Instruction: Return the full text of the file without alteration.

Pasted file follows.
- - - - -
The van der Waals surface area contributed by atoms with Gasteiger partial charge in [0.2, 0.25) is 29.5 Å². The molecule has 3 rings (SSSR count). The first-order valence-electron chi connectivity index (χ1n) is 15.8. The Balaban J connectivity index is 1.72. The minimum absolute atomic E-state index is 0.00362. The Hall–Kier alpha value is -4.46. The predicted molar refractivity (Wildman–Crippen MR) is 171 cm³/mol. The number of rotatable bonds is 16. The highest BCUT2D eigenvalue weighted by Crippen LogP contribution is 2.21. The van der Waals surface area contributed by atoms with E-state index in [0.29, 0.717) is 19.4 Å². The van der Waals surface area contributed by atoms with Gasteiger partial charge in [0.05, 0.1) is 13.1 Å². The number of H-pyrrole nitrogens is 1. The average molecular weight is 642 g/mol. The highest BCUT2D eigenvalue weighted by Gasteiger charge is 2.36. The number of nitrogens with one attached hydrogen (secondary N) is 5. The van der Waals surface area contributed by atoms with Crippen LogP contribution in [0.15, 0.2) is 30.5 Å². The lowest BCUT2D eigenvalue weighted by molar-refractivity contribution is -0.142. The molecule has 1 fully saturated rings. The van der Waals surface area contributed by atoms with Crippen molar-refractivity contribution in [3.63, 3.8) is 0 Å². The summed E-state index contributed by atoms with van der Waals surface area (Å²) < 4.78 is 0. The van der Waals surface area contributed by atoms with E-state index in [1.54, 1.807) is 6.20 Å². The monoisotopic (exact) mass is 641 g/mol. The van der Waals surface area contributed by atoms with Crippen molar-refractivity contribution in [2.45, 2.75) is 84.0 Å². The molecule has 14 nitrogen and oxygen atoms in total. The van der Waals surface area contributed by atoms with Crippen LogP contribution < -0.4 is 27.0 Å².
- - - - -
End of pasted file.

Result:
The van der Waals surface area contributed by atoms with Gasteiger partial charge in [0.2, 0.25) is 29.5 Å². The molecule has 3 rings (SSSR count). The first-order valence-electron chi connectivity index (χ1n) is 15.8. The Balaban J connectivity index is 1.72. The minimum absolute atomic E-state index is 0.00362. The Hall–Kier alpha value is -4.46. The predicted molar refractivity (Wildman–Crippen MR) is 171 cm³/mol. The number of rotatable bonds is 16. The highest BCUT2D eigenvalue weighted by Crippen LogP contribution is 2.21. The van der Waals surface area contributed by atoms with E-state index in [0.29, 0.717) is 19.4 Å². The van der Waals surface area contributed by atoms with Gasteiger partial charge in [0.05, 0.1) is 13.1 Å². The number of H-pyrrole nitrogens is 1. The average molecular weight is 642 g/mol. The highest BCUT2D eigenvalue weighted by Gasteiger charge is 2.36. The number of nitrogens with one attached hydrogen (secondary N) is 5. The van der Waals surface area contributed by atoms with Crippen LogP contribution in [0.15, 0.2) is 30.5 Å². The lowest BCUT2D eigenvalue weighted by molar-refractivity contribution is -0.142. The molecule has 1 fully saturated rings. The van der Waals surface area contributed by atoms with Crippen molar-refractivity contribution in [3.63, 3.8) is 0 Å². The summed E-state index contributed by atoms with van der Waals surface area (Å²) < 4.78 is 0. The van der Waals surface area contributed by atoms with E-state index in [1.54, 1.807) is 6.20 Å². The monoisotopic (exact) mass is 641 g/mol. The van der Waals surface area contributed by atoms with Crippen molar-refractivity contribution in [2.45, 2.75) is 84.0 Å². The molecule has 14 nitrogen and oxygen atoms in total. The van der Waals surface area contributed by atoms with Crippen LogP contribution < -0.4 is 27.0 Å².